- Denny Burk points out that Al Mohler’s convocation address at Southern Seminary is available online. In the address titled “Which Way to the Future? Southern Baptists, Southern Seminary, and the Future of the Evangelical Movement in America” (audio here) Mohler calls on Southern Baptists to lead a conservative resurgence in evangelicalism similar to the one the SBC itself went through in the 80s and 90s.
- Brian follows up on his post about the reference to Quirinius in Luke 2:2 with a resounding “Hmmm, that’s a tough one.” (Actually, he gives a nice summary of key arguments on both sides.)
- Nick links to a lecture by Simon Gathercole on Christ’s pre-existence and several other resources on the topic.
- James McGrath offers a resource for assessing the credibility of a source.
- Kaplan is giving away free ebook study guides for tests like the ACT, SAT, GRE, GMAT, and MCAT to anyone who uses an iPad, iPhone, or iPod.
- A woman suspected of throwing away a live cat has been placed under police protection because of threats to her life after a video of her dastardly deed was posted on YouTube. If only people would be so outraged when we abuse one another.
- The “Old Spice Guy” has now landed himself an Emmy, along with guest spots in two movies and an upcoming episode of Chuck. Many, I wish I smelled like Old Spice Guy.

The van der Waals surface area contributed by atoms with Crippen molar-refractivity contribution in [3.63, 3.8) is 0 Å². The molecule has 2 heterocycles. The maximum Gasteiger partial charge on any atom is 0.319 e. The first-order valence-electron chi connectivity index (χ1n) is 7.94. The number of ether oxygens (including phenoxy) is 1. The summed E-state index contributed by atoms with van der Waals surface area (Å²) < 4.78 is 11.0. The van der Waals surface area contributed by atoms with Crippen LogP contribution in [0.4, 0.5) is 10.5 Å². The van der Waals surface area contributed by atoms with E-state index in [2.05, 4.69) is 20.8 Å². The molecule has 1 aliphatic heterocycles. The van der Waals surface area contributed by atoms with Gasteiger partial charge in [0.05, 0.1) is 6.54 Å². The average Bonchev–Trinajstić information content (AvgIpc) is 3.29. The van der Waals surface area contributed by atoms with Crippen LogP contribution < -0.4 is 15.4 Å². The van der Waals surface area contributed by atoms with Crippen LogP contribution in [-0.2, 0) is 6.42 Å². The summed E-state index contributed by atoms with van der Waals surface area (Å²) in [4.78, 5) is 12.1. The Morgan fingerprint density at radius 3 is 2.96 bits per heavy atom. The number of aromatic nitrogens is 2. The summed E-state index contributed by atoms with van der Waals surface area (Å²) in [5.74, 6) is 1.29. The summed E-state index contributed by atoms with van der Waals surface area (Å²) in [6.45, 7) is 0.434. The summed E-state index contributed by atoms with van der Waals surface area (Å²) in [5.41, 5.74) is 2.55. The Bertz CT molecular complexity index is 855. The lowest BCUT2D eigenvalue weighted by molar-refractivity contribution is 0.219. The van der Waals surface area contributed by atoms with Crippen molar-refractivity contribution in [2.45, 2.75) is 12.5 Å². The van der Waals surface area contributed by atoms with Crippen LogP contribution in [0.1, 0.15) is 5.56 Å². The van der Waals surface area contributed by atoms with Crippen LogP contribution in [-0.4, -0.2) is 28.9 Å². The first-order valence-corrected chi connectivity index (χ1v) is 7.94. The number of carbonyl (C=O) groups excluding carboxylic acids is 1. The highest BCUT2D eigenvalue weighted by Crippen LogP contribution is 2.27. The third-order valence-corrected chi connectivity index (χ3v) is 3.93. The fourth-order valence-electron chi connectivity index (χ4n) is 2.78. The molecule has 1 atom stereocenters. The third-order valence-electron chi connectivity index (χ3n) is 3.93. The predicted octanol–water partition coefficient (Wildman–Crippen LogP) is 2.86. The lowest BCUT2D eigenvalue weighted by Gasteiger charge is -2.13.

According to Roger Olson, the reaction of many conservative evangelicals to open theism “was fueled by misinformation, misrepresentation and down right demagoguery.” He’s particularly irked that these critics routinely associated open theism with process theology and accused them doing things of limiting God, diminishing God’s glory, and undermining the atonement. He contends that open theism does none of these things, and that these conservative evangelical critics should have known better. And, this response demonstrates that “many conservative evangelicals are not really evangelicals in the post-fundamentalist, post-WW2 sense but really fundamentalists (which might be unfair to many fundamentalists!).”
Instead, Olson suggests that open theism should be viewed as “a legitimate evangelical option,” and states that he’s willing to stand alongside his open theist friends “over against the neo-fundamentalists who seem to be largely controlling the evangelical establishment today.”
On the one hand, I think Olson’s right. I thought at the time that many of the criticisms being leveled against open theism were not entirely fair. The argument that open theism is basically process theology in disguise was particularly pernicious – tarring open theism with a whole raft of positions that they all explicitly denied. (I don’t think they helped their case, though, by spending as much time as they did discussing process theology. Of course, their point was to demonstrate that they were not process theologians. But, the unintended consequence was to demonstrate to everyone that they were quite familiar with process theology. It was a short step from there to the implication that they were in fact influenced by process theology.)